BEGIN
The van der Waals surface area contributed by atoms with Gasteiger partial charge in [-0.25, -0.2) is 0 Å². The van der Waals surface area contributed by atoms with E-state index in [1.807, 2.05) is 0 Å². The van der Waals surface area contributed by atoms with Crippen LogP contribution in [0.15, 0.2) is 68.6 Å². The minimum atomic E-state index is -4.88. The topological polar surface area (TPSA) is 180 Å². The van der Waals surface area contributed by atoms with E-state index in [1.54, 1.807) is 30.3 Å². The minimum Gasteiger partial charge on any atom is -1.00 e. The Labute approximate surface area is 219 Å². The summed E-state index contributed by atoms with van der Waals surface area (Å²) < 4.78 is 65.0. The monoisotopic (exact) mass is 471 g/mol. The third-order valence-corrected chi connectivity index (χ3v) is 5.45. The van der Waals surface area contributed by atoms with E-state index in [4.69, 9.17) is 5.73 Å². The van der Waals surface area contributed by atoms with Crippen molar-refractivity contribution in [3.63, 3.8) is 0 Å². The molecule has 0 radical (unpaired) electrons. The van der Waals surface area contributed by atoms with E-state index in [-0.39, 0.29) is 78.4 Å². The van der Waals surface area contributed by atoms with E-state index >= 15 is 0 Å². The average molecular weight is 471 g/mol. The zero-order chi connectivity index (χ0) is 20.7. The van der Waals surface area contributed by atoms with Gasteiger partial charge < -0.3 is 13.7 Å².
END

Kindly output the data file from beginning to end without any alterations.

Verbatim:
The van der Waals surface area contributed by atoms with Gasteiger partial charge in [-0.25, -0.2) is 0 Å². The van der Waals surface area contributed by atoms with E-state index in [1.807, 2.05) is 0 Å². The van der Waals surface area contributed by atoms with Crippen LogP contribution in [0.15, 0.2) is 68.6 Å². The minimum atomic E-state index is -4.88. The topological polar surface area (TPSA) is 180 Å². The van der Waals surface area contributed by atoms with E-state index in [1.54, 1.807) is 30.3 Å². The minimum Gasteiger partial charge on any atom is -1.00 e. The Labute approximate surface area is 219 Å². The summed E-state index contributed by atoms with van der Waals surface area (Å²) < 4.78 is 65.0. The monoisotopic (exact) mass is 471 g/mol. The third-order valence-corrected chi connectivity index (χ3v) is 5.45. The van der Waals surface area contributed by atoms with E-state index in [4.69, 9.17) is 5.73 Å². The van der Waals surface area contributed by atoms with Crippen molar-refractivity contribution in [3.63, 3.8) is 0 Å². The molecule has 0 radical (unpaired) electrons. The van der Waals surface area contributed by atoms with E-state index in [-0.39, 0.29) is 78.4 Å². The van der Waals surface area contributed by atoms with E-state index >= 15 is 0 Å². The average molecular weight is 471 g/mol. The zero-order chi connectivity index (χ0) is 20.7. The van der Waals surface area contributed by atoms with Gasteiger partial charge < -0.3 is 13.7 Å².